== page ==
Sunday, April 30, 2023

Shizuoka Municipal Serizawa Keisuke Museum

Yesterday, I visited the Shizuoka Municipal Serizawa Keisuke Museum. I visited once before in 2016, but it was good to visit again. 

Keisuke Serizawa (1895 - 1984), the leading figure in Japan's dyeing world, donated his works and collections to his home city, Shizuoka City. He was designated as a "Living National Treasure" by the Japanese government for his Katazome stencil dyeing technique. The museum opened in 1981 and has attracted many fans of dyeing. 

The buildings were designed by architect Seiichi Shirai (1905-1983) and are constructed with natural materials such as stone, wood, and water. The massive outer wall is made of piled stones. The exhibition room is made with Japanese oak. 

Photos were not allowed to be taken inside the museum, but here are a few photos of his work I found online.

This is a fabulous museum, and is a 35 minute walk from the Shizuoka JR station. Admission is 420 JPY. Here is some English information on this museum.

Saturday, April 29, 2023

Golden Week 2023

In Japan, there is a holiday week the beginning of May. With back to back holidays, many people take the opportunity to travel. I have nine consecutive days free from my job, starting today. I'm not planning to travel away from home this year, I'm still trying to avoid crowds. I plan to stay home and visit local museums, as well as do some stitching. I have visited most of the museums in my plan, but some of them were five or six years ago. Others have new exhibits since I last visited, so it will be like visiting a new museum. I will post about the museums afterwards.

On the stitching plan, are several projects.  I ordered some quilt batting online and hope to get the house quilt pin basted (and maybe start the actual quilting).  Remember this one ---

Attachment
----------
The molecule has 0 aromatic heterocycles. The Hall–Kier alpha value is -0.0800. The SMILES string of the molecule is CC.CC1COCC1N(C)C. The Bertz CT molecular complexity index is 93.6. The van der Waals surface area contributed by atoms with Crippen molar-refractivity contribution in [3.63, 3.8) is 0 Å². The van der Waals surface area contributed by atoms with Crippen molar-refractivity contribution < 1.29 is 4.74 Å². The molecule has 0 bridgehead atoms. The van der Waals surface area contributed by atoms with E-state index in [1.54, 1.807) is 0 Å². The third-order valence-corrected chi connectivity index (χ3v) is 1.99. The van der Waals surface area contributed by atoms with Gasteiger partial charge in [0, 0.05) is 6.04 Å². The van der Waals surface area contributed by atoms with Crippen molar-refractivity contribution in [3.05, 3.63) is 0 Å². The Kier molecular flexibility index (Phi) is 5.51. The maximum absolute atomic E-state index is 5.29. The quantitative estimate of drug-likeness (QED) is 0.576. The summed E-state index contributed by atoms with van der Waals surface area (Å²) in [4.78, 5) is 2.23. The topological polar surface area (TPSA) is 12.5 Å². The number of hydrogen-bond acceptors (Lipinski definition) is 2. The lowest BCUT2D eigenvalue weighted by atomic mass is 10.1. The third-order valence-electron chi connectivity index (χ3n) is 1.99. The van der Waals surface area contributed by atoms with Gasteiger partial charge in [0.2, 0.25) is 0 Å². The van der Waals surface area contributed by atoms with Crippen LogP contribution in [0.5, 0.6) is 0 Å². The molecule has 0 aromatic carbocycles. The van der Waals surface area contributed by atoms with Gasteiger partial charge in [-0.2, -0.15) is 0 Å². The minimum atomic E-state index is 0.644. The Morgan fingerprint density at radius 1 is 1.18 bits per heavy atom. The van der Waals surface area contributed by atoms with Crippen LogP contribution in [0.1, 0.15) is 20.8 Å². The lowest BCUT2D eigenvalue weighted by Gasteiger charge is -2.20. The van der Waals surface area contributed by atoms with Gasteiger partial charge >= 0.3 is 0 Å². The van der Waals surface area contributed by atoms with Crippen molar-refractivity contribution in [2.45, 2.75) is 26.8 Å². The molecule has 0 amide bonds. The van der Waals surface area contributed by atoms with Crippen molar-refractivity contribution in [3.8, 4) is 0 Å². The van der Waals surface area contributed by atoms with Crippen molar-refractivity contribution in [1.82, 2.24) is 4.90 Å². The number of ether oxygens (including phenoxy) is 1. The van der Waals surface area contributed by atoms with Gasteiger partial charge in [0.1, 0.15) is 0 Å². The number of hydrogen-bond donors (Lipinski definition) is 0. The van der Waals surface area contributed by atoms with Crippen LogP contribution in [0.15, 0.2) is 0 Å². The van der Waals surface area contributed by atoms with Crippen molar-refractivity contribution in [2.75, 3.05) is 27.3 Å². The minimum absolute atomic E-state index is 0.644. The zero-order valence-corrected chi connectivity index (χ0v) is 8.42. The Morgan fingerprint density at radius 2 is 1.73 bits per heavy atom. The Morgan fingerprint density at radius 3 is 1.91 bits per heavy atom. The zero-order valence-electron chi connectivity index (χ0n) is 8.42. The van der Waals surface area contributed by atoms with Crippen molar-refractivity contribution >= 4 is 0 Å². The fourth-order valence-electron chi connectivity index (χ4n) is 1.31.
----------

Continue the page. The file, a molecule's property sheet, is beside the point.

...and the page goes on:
It would be great to get this one finished before wintertime. 

I also want to look at the projects that are in the works and see if I can get any of them closer to being finished.  Lately, I seem to be the queen of new starts. 

How does my Golden Week plan sound?  What would you do if you had nine consecutive days free?

Friday, April 28, 2023

Smalls SAL for April - 2023


Thank You, Mary (at Mary's Thread) for hosting this link up. If you also want to join, check out this page on Mary's blog to find out how. 

This month, I finished the Lizzie Kate freebie called Friendship Grows.  The chart can be found here.

Thursday, April 27, 2023

Kanazawa Castle

This is an interesting restored castle. The castle is accessible for people with mobility issues, with lifts and regular stairs (not the original steep stairs). There are exhibits on how the original castle was built and English information throughout.

The entry fee for the castle alone is 310 yen and for both the castle and Kenrokuen Garden is 500 yen.  What a bargain!

From Jcastle:

The castle was first founded by Sakuma Morimasa, a retainer of Oda Nobunaga, and nephew of Shibata Katsuie in 1580. He started to build up the castle and castle town but was defeated and executed by Hideyoshi at the Battle of Shizugatake in 1583. After the battle, Maeda Toshiie, an ally of Hideyoshi, who held the neighboring Noto province was also given Kaga province. It was taken over by Maeda Toshiie, who built up the castle in earnest. In 1585, Maeda was also granted the lands of Ecchu, making him one of the richest lords under the Toyotomi regime. The Maeda clan established a prosperous province which allowed them to rule peacefully for 14 generations until the end of the Meiji period. 

The castle originally had a large six-level main keep, but it burned down in 1602 and was never rebuilt. Kanazawa Castle had several fires that destroyed parts of the castle over the years. The Kenrokuen Garden was built at about the same elevation as the Honmaru of the castle in 1676 and gradually expanded over 150 years. Formally it was intended for entertaining, but if any attackers made it this far into the city it's the perfect location to build a base for further attacks on the castle, so it was lightly fortified as a satellite fortification of the main castle.

Can you imagine dropping stones on your enemies?

This is the open lift between floors.

Looking out one of the windows, you can see the size using the people on the sidewalk for scale.

The floor stays shiny because shoes are left at the entrance.

This hands-on exhibit shows how the wood was connected.

Another look out the window.

Next, walking around outside.  Notice the ramp on the right side of the photo.  I'm glad to see the restored castle areas are accessible.

If you are interested in Japanese Castles, you can find links to other castle visits I've made on my Japanese Castle page.